The UK government has approved the supply of equipment by Chinese firm Huawei for the country’s new 5G data, despite warnings of risks posed to national security. While there isn’t any formal confirmation, The Daily Telegraph reported Huawei will build “non-core” components, such as antennas.
However, the US wishes its allies in the “Five Eyes” – which includes the UK, Canada, Australia and New Zealand – to exclude the company. Huawei has denied that its work poses any risk of reconnaissance or sabotage.
But, Australia have already sided with the USA over “serious concerns over Huawei’s obligations to the Chinese government and the danger that poses to the integrity of telecommunications networks in the US and elsewhere.”
A spokesman for the Department for Digital, Culture, Media and Sport stated it is currently summarising the supply of equipment for the new network and will report back in the near future.
“As part of our plans to provide world class digital connectivity, including 5G, we have conducted a review of the supply chain to ensure a diverse and secure supply base, now and into the future,” the spokeswoman stated. “This is a thorough review into a complex area and will report with its conclusions in due course.”
Digital minister Margot James responded to reports through Twitter, posting: “In spite of Cabinet leaks to the contrary, final decision yet to be made on managing threats to telecoms infrastructure.”
According to the Daily Telegraph report, Huawei would be allowed to help build the “non-core” infrastructure of the 5G network. This means that the firm would not supply equipment for the “core” parts, in which tasks such as checking device IDs and deciding how to route calls.
The company already supplies equipment for the UK’s existing mobile networks. It has denied numerous times that it is controlled by the Chinese government.
While it is currently awaiting a formal announcement, Huawei said it was “pleased that the UK is continuing to take an evidence-based approach to its work,” and that it would continue to work accordingly with the government and the industry.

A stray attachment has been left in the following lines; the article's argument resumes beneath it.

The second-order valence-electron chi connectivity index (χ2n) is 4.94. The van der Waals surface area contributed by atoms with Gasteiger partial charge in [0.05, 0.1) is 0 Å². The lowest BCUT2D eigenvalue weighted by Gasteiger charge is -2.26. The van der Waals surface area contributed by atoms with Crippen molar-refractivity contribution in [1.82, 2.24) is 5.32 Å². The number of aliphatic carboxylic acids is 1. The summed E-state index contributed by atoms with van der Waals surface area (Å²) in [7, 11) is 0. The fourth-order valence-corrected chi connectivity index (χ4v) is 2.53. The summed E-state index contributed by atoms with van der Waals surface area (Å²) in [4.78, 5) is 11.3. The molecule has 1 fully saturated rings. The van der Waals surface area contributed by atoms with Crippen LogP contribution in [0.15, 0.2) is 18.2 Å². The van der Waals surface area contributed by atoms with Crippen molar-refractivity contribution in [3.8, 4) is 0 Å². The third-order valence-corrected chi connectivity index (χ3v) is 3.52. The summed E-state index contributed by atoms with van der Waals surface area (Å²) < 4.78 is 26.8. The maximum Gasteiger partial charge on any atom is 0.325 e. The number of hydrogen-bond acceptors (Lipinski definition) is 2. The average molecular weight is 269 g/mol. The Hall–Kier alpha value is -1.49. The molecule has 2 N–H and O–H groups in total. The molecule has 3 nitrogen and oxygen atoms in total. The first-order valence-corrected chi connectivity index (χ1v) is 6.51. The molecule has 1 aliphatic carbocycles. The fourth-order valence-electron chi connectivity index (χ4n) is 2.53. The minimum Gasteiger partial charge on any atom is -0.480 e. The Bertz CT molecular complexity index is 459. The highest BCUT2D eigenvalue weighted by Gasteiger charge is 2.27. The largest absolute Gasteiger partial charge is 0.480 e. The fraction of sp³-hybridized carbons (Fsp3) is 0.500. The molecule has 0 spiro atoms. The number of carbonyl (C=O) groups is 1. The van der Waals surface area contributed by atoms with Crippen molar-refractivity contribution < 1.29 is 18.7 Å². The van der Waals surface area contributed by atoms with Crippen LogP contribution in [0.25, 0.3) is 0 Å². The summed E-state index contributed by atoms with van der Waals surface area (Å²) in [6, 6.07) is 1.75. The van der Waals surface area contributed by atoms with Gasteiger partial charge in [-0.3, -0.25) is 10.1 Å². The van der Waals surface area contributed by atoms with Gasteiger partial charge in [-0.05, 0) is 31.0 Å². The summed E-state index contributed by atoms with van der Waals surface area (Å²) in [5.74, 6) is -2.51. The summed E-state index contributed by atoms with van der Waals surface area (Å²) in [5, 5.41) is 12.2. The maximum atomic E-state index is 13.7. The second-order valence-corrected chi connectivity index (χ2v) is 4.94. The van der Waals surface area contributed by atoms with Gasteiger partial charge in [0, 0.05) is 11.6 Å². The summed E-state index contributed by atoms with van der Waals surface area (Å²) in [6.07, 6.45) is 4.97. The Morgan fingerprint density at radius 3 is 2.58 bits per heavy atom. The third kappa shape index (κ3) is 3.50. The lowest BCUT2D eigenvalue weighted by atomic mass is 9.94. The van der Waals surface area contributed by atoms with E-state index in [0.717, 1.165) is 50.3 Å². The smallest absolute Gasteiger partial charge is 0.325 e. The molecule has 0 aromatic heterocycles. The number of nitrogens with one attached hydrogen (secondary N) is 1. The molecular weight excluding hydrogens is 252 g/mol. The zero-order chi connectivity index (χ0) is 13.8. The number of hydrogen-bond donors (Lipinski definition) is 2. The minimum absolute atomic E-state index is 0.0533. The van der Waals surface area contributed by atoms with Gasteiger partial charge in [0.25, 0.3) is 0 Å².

5G is the next generation of mobile internet connectivity, which promises faster data download and upload speeds, wider coverage and more strong connections.
The 5G network is also better at handling thousands of devices at the same time, including phones, video cameras, equipment sensors and smart street lights.
While current 4G mobile networks offer speeds of approximately 45Mbps (megabits per second) on average, experts say 5G could achieve browsing and downloads up to 20 times faster.
5G is already starting to roll out in the UK this year, and while it looks as though Huawei will be playing a part in it, it will be banned from involvement in the most sensitive areas of the network.
Allowing Huawei to build the UK's 5G network could expose the UK's critical national infrastructure to additional 'risk' and is causing serious concerns amongst many in the #FiveEyes intelligence community & Parliamentarians with oversight on cyber issues. Time for a rethink….?
— Mark Pritchard MP (@MPritchardUK) April 24, 2019
However, this hasn’t stopped many people in politics and in the intelligence communities, from becoming very concerned over Huawei’s involvement in the construction of the UK’s 5G network.
Story by Emily Clark
Featured PhotoCredit: BBC